Although the techniques for storing the tobacco remain virtually unchanged from the old days, just about everything else concerning the business has been transformed over the past decade. Demand for premium cigars is so high that Oliva cannot stock enough tobacco. Johnito insists that he now dreads attending cigar industry conferences and cigar smokers because he is continually bombarded with requests for tobacco that his company cannot provide. Even with new farms throughout South and Central America, the Olivas have a hard time meeting the demand, since it takes more than a year to grow and cure tobacco properly before it can be sold.

According to John, the shortage will continue for another two or three years, until production catches up with demand. He insists that the Olivas are doing their best to facilitate this. Since 1993, "we've more than doubled the size of our production in Ecuador, we're doing contract farming in Connecticut--something that we have not done in more than 30 years--and we're considering growing tobacco in Gadsen, Florida," he says, referring to a richly soiled area near the Georgia border. "Thirty years ago it produced 6,000 acres of shade tobacco, until economics pushed everything off shore. The land is there, man, and the local farmers know tobacco."

Further evidence of the Oliva's recent growth spurt can be gleaned from its numbers: In 1992 the Olivas grew 100 acres of Honduran wrapper and 70 acres of Honduran filler, in 1996 they grew 160 acres and 250 acres, respectively; in 1992 they grew 270 acres of wrapper in Ecuador, in 1996 the number rose to 375 acres; in 1992 they grew 350 acres of Nicaraguan filler, in 1996 it increased to 550 acres; in 1992 they grew 100 acres of filler in the Dominican Republic, and by the end of 1996 the acreage grew to 250. While John Oliva cannot break the growth down by region, he estimates that each acre yields, respectively, approximately 1,000 pounds of wrapper per year and 200 to 300 pounds of binder or filler.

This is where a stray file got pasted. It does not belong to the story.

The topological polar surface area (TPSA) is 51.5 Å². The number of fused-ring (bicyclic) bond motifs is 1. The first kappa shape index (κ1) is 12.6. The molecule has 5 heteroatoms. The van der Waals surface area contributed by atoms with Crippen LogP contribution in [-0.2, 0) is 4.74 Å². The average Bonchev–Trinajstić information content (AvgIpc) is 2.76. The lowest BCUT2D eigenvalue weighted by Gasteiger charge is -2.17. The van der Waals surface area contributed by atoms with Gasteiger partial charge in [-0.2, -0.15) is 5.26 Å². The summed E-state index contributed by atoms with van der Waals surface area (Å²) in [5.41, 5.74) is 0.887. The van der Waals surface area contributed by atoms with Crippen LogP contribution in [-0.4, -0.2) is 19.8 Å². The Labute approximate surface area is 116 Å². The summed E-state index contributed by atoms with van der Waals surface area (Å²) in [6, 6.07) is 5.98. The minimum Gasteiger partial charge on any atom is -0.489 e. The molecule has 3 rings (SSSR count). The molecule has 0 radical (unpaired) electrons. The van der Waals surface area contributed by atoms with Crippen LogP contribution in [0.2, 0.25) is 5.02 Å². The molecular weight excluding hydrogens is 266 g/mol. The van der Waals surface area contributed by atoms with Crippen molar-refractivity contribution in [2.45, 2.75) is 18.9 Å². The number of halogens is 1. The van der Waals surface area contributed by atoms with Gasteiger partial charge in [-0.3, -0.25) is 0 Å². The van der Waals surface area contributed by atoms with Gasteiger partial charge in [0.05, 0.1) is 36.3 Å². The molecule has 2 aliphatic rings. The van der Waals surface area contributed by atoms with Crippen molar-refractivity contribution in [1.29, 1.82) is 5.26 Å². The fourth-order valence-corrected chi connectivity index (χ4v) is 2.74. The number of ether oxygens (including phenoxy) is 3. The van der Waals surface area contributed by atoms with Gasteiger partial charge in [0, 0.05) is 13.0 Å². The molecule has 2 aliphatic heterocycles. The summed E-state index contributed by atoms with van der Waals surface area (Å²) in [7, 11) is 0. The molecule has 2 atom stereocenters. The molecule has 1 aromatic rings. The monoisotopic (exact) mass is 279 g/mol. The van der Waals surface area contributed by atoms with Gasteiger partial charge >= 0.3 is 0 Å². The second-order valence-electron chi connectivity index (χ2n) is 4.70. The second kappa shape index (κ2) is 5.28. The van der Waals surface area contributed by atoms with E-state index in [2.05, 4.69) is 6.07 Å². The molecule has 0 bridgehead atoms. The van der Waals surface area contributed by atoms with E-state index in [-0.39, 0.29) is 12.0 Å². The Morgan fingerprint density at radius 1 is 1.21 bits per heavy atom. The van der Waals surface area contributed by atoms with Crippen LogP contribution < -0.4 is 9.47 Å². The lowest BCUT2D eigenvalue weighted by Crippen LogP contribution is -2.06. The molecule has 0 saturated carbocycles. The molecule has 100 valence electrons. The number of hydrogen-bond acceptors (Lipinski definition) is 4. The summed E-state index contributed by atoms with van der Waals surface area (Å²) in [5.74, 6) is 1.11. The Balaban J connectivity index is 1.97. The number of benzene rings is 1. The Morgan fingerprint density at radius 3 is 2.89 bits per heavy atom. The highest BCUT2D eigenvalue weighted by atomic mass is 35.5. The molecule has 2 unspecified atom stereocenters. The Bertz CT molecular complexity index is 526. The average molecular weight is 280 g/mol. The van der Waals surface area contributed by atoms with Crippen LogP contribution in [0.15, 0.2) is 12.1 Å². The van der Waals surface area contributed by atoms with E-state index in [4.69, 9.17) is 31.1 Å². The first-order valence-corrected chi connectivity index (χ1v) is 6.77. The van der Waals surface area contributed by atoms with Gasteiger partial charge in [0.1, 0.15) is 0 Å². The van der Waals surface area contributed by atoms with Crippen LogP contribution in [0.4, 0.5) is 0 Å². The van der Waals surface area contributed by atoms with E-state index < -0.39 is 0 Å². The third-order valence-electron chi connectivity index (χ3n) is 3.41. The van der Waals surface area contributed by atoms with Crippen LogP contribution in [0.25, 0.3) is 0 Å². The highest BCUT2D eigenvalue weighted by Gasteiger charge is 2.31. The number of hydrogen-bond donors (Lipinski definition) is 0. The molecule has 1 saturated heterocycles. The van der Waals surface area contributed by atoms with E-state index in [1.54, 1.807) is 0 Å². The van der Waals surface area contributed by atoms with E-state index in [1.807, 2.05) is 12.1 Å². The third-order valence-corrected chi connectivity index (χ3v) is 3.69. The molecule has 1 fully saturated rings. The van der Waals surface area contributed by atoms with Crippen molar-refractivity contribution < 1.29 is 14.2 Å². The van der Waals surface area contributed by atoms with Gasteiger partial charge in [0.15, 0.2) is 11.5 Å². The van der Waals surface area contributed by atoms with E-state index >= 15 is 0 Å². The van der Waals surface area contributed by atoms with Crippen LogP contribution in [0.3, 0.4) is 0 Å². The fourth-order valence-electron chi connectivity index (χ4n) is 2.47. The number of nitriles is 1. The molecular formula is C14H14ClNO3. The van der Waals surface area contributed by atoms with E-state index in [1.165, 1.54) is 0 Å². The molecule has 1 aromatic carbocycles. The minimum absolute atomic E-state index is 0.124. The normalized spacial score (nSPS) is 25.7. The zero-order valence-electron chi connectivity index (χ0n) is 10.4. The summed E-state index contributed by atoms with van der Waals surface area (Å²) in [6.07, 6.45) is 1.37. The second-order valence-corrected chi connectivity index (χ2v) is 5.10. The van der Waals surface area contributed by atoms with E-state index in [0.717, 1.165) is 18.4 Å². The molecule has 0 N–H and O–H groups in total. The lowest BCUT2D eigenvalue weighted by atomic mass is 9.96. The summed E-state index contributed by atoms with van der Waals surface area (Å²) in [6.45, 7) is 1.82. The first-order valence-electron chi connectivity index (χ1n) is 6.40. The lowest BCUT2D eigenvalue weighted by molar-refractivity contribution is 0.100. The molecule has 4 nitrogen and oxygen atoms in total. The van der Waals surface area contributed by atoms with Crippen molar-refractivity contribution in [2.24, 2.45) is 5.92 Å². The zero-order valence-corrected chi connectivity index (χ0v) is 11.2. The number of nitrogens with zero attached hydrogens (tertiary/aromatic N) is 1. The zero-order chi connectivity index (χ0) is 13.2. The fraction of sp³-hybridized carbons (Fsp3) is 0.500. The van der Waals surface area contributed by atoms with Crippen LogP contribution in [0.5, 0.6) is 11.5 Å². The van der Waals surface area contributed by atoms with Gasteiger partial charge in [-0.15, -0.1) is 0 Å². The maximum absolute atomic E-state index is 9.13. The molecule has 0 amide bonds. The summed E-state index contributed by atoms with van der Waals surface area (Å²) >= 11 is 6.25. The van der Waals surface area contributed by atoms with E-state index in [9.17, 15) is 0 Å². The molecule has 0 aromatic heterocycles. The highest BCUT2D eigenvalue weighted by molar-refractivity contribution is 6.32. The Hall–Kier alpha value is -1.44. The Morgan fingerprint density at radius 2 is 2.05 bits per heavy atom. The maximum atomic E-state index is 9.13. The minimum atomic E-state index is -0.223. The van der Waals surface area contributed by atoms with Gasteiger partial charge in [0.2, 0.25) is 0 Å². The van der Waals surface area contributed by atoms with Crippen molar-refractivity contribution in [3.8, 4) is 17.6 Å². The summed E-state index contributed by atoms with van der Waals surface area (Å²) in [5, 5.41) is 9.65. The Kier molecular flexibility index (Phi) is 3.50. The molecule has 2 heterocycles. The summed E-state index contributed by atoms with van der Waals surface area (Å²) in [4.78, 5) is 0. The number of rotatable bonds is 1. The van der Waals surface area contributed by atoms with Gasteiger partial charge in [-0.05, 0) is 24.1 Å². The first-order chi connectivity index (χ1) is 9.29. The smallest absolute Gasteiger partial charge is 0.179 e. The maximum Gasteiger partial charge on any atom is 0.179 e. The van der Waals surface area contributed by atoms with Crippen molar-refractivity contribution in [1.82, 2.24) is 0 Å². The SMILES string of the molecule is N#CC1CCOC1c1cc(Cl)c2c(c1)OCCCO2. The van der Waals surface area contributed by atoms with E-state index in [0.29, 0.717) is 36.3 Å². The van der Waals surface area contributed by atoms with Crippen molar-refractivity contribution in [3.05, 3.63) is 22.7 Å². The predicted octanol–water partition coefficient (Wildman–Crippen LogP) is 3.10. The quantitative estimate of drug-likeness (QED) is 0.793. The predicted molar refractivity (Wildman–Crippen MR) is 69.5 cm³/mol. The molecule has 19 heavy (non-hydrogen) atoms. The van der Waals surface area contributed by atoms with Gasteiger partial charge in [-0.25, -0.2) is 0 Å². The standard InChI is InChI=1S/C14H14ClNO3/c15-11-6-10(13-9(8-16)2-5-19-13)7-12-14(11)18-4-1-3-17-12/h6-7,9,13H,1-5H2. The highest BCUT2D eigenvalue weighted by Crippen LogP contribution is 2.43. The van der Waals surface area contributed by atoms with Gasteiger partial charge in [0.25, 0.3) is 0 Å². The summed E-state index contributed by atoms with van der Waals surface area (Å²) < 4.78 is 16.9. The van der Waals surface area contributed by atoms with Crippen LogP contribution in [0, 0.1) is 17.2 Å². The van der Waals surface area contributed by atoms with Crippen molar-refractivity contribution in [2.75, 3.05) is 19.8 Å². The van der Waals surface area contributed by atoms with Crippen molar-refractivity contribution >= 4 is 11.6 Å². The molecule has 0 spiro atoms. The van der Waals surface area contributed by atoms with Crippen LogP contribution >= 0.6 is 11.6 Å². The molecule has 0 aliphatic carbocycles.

The primary drawback of the current cigar boom, Johnito points out, is that some of the newer cigar makers see little choice but to buy inferior tobacco, while the more established companies feel pressed to release their products prematurely. "The cigars need to be aged just a little bit longer," he says, now sitting in the office that had once belonged to his grandfather, showing off a half-dozen or so Churchills that he is aging. "Some of the manufacturers just don't have the luxury of sitting on the tobacco, and that makes for cigars that don't smoke very well. They'll be good cigars, but they just won't draw the way they should." He holds up one of his young cigars for inspection, then adds, "This looks beautiful and it feels great, almost gummy. But it won't smoke for another six months. Let it sit for a year and it will be even better."

Back in the storage area, Johnito wraps a sample leaf around his cigar and lights it to check how well it smokes. He's pleased with how evenly it burns. While the family clearly owes much of its status to founder Angel's foresight in beating his competitors to the growing fields of Honduras, there is more to the company's longevity than that. "We have good land," Johnito says simply. "The old man knew soil. He found good farms."